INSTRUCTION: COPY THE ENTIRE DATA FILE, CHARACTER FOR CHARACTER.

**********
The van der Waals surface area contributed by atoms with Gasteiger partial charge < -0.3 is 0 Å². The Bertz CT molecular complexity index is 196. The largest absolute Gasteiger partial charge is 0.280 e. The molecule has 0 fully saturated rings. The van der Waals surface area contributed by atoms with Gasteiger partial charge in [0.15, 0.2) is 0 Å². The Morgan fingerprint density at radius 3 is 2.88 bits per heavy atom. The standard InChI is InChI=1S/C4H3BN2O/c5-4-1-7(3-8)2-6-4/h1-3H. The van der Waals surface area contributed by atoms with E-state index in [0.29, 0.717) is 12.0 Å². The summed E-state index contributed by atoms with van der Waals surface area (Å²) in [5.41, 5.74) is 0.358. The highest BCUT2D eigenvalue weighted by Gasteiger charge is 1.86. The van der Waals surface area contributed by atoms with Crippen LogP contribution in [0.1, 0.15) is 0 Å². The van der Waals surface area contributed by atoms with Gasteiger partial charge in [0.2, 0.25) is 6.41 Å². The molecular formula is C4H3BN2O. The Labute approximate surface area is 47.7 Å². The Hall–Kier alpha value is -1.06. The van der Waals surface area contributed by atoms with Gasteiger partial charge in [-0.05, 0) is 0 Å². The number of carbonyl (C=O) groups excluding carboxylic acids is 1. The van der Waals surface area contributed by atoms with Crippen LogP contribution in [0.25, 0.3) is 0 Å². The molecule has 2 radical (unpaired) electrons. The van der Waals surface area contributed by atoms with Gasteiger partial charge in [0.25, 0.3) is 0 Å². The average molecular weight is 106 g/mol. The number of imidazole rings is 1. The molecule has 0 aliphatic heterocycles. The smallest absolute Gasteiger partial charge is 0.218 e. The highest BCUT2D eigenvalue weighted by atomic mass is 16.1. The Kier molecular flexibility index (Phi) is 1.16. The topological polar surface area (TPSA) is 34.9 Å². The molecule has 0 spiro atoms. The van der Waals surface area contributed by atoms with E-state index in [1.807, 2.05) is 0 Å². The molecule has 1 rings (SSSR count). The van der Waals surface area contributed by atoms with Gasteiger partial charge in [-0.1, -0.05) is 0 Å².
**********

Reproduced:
The van der Waals surface area contributed by atoms with Gasteiger partial charge < -0.3 is 0 Å². The Bertz CT molecular complexity index is 196. The largest absolute Gasteiger partial charge is 0.280 e. The molecule has 0 fully saturated rings. The van der Waals surface area contributed by atoms with Gasteiger partial charge in [0.15, 0.2) is 0 Å². The Morgan fingerprint density at radius 3 is 2.88 bits per heavy atom. The standard InChI is InChI=1S/C4H3BN2O/c5-4-1-7(3-8)2-6-4/h1-3H. The van der Waals surface area contributed by atoms with E-state index in [0.29, 0.717) is 12.0 Å². The summed E-state index contributed by atoms with van der Waals surface area (Å²) in [5.41, 5.74) is 0.358. The highest BCUT2D eigenvalue weighted by Gasteiger charge is 1.86. The van der Waals surface area contributed by atoms with Crippen LogP contribution in [0.1, 0.15) is 0 Å². The van der Waals surface area contributed by atoms with Gasteiger partial charge in [0.2, 0.25) is 6.41 Å². The molecular formula is C4H3BN2O. The Labute approximate surface area is 47.7 Å². The Hall–Kier alpha value is -1.06. The van der Waals surface area contributed by atoms with Gasteiger partial charge in [-0.05, 0) is 0 Å². The number of carbonyl (C=O) groups excluding carboxylic acids is 1. The van der Waals surface area contributed by atoms with Crippen LogP contribution in [0.25, 0.3) is 0 Å². The molecule has 2 radical (unpaired) electrons. The van der Waals surface area contributed by atoms with Gasteiger partial charge in [0.25, 0.3) is 0 Å². The average molecular weight is 106 g/mol. The number of imidazole rings is 1. The molecule has 0 aliphatic heterocycles. The smallest absolute Gasteiger partial charge is 0.218 e. The highest BCUT2D eigenvalue weighted by atomic mass is 16.1. The Kier molecular flexibility index (Phi) is 1.16. The topological polar surface area (TPSA) is 34.9 Å². The molecule has 0 spiro atoms. The van der Waals surface area contributed by atoms with E-state index in [1.807, 2.05) is 0 Å². The molecule has 1 rings (SSSR count). The van der Waals surface area contributed by atoms with Gasteiger partial charge in [-0.1, -0.05) is 0 Å².